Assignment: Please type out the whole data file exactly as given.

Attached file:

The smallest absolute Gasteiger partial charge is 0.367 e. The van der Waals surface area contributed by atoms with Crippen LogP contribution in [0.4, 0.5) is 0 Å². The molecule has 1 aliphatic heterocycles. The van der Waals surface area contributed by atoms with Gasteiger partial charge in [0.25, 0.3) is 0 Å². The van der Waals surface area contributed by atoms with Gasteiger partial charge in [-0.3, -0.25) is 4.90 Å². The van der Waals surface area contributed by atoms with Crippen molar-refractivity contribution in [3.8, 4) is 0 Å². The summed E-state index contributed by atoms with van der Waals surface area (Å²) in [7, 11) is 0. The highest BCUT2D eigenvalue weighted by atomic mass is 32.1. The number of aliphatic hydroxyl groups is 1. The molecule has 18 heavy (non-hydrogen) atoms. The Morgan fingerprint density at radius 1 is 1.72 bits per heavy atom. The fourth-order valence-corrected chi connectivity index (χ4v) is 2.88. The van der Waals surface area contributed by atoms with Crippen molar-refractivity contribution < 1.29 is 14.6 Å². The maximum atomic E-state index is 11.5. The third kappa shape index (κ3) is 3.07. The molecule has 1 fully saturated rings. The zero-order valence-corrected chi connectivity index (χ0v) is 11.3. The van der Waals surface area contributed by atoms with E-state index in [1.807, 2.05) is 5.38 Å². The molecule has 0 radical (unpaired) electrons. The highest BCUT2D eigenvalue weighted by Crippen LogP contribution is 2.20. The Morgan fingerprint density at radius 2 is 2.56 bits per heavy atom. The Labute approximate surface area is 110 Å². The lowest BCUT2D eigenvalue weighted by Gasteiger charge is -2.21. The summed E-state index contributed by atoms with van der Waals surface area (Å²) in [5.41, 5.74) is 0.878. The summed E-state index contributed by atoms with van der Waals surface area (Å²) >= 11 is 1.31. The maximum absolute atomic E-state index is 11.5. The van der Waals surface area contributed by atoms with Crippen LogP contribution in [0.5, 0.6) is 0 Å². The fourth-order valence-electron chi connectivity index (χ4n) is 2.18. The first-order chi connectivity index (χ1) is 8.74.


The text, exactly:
The smallest absolute Gasteiger partial charge is 0.367 e. The van der Waals surface area contributed by atoms with Crippen LogP contribution in [0.4, 0.5) is 0 Å². The molecule has 1 aliphatic heterocycles. The van der Waals surface area contributed by atoms with Gasteiger partial charge in [0.25, 0.3) is 0 Å². The van der Waals surface area contributed by atoms with Gasteiger partial charge in [-0.3, -0.25) is 4.90 Å². The van der Waals surface area contributed by atoms with Crippen molar-refractivity contribution in [3.8, 4) is 0 Å². The summed E-state index contributed by atoms with van der Waals surface area (Å²) in [7, 11) is 0. The highest BCUT2D eigenvalue weighted by atomic mass is 32.1. The number of aliphatic hydroxyl groups is 1. The molecule has 18 heavy (non-hydrogen) atoms. The Morgan fingerprint density at radius 1 is 1.72 bits per heavy atom. The fourth-order valence-corrected chi connectivity index (χ4v) is 2.88. The van der Waals surface area contributed by atoms with Crippen molar-refractivity contribution < 1.29 is 14.6 Å². The maximum atomic E-state index is 11.5. The third kappa shape index (κ3) is 3.07. The molecule has 1 fully saturated rings. The zero-order valence-corrected chi connectivity index (χ0v) is 11.3. The van der Waals surface area contributed by atoms with E-state index in [1.807, 2.05) is 5.38 Å². The molecule has 0 radical (unpaired) electrons. The highest BCUT2D eigenvalue weighted by Crippen LogP contribution is 2.20. The Morgan fingerprint density at radius 2 is 2.56 bits per heavy atom. The Labute approximate surface area is 110 Å². The lowest BCUT2D eigenvalue weighted by Gasteiger charge is -2.21. The summed E-state index contributed by atoms with van der Waals surface area (Å²) in [5.41, 5.74) is 0.878. The summed E-state index contributed by atoms with van der Waals surface area (Å²) >= 11 is 1.31. The maximum absolute atomic E-state index is 11.5. The van der Waals surface area contributed by atoms with Crippen LogP contribution in [0.5, 0.6) is 0 Å². The fourth-order valence-electron chi connectivity index (χ4n) is 2.18. The first-order chi connectivity index (χ1) is 8.74.